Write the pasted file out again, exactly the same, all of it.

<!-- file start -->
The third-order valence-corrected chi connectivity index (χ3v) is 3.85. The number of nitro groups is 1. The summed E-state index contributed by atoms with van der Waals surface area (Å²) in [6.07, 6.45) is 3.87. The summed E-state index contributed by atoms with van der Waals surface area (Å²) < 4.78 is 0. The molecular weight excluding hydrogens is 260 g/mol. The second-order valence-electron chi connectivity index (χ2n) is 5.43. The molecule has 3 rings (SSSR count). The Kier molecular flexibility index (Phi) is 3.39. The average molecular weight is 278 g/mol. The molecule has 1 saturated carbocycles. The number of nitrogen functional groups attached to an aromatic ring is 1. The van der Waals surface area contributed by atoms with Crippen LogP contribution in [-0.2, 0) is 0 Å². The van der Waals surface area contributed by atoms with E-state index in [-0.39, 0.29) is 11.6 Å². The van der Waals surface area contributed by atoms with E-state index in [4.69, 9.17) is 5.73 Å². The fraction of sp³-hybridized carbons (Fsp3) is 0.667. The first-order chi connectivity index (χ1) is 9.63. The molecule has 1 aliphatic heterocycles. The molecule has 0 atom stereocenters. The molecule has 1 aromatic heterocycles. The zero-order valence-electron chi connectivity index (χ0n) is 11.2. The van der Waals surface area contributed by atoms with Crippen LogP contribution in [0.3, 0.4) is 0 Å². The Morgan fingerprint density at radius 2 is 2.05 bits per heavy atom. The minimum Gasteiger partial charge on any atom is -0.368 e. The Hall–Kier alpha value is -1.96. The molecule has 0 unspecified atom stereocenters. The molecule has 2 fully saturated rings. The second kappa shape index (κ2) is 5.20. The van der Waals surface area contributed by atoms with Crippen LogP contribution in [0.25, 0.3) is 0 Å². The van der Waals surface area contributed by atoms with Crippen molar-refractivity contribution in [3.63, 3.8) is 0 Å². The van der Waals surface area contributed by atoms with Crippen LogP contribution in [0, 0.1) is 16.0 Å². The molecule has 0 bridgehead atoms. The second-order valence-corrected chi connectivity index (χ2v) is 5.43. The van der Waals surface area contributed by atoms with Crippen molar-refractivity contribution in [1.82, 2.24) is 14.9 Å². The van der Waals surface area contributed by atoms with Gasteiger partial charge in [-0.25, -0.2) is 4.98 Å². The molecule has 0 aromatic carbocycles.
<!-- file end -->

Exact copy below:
The third-order valence-corrected chi connectivity index (χ3v) is 3.85. The number of nitro groups is 1. The summed E-state index contributed by atoms with van der Waals surface area (Å²) in [6.07, 6.45) is 3.87. The summed E-state index contributed by atoms with van der Waals surface area (Å²) < 4.78 is 0. The molecular weight excluding hydrogens is 260 g/mol. The second-order valence-electron chi connectivity index (χ2n) is 5.43. The molecule has 3 rings (SSSR count). The Kier molecular flexibility index (Phi) is 3.39. The average molecular weight is 278 g/mol. The molecule has 1 saturated carbocycles. The number of nitrogen functional groups attached to an aromatic ring is 1. The van der Waals surface area contributed by atoms with Crippen LogP contribution in [-0.2, 0) is 0 Å². The van der Waals surface area contributed by atoms with E-state index in [-0.39, 0.29) is 11.6 Å². The van der Waals surface area contributed by atoms with E-state index in [4.69, 9.17) is 5.73 Å². The fraction of sp³-hybridized carbons (Fsp3) is 0.667. The first-order chi connectivity index (χ1) is 9.63. The molecule has 1 aliphatic heterocycles. The molecule has 0 atom stereocenters. The molecule has 1 aromatic heterocycles. The zero-order valence-electron chi connectivity index (χ0n) is 11.2. The van der Waals surface area contributed by atoms with Crippen LogP contribution in [0.3, 0.4) is 0 Å². The Morgan fingerprint density at radius 2 is 2.05 bits per heavy atom. The minimum Gasteiger partial charge on any atom is -0.368 e. The Hall–Kier alpha value is -1.96. The molecule has 0 unspecified atom stereocenters. The molecule has 2 fully saturated rings. The second kappa shape index (κ2) is 5.20. The van der Waals surface area contributed by atoms with Crippen LogP contribution in [0.25, 0.3) is 0 Å². The van der Waals surface area contributed by atoms with Crippen molar-refractivity contribution in [3.63, 3.8) is 0 Å². The van der Waals surface area contributed by atoms with Crippen LogP contribution in [0, 0.1) is 16.0 Å². The molecule has 0 bridgehead atoms. The second-order valence-corrected chi connectivity index (χ2v) is 5.43. The van der Waals surface area contributed by atoms with Crippen molar-refractivity contribution in [1.82, 2.24) is 14.9 Å². The van der Waals surface area contributed by atoms with Gasteiger partial charge in [-0.25, -0.2) is 4.98 Å². The molecule has 0 aromatic carbocycles.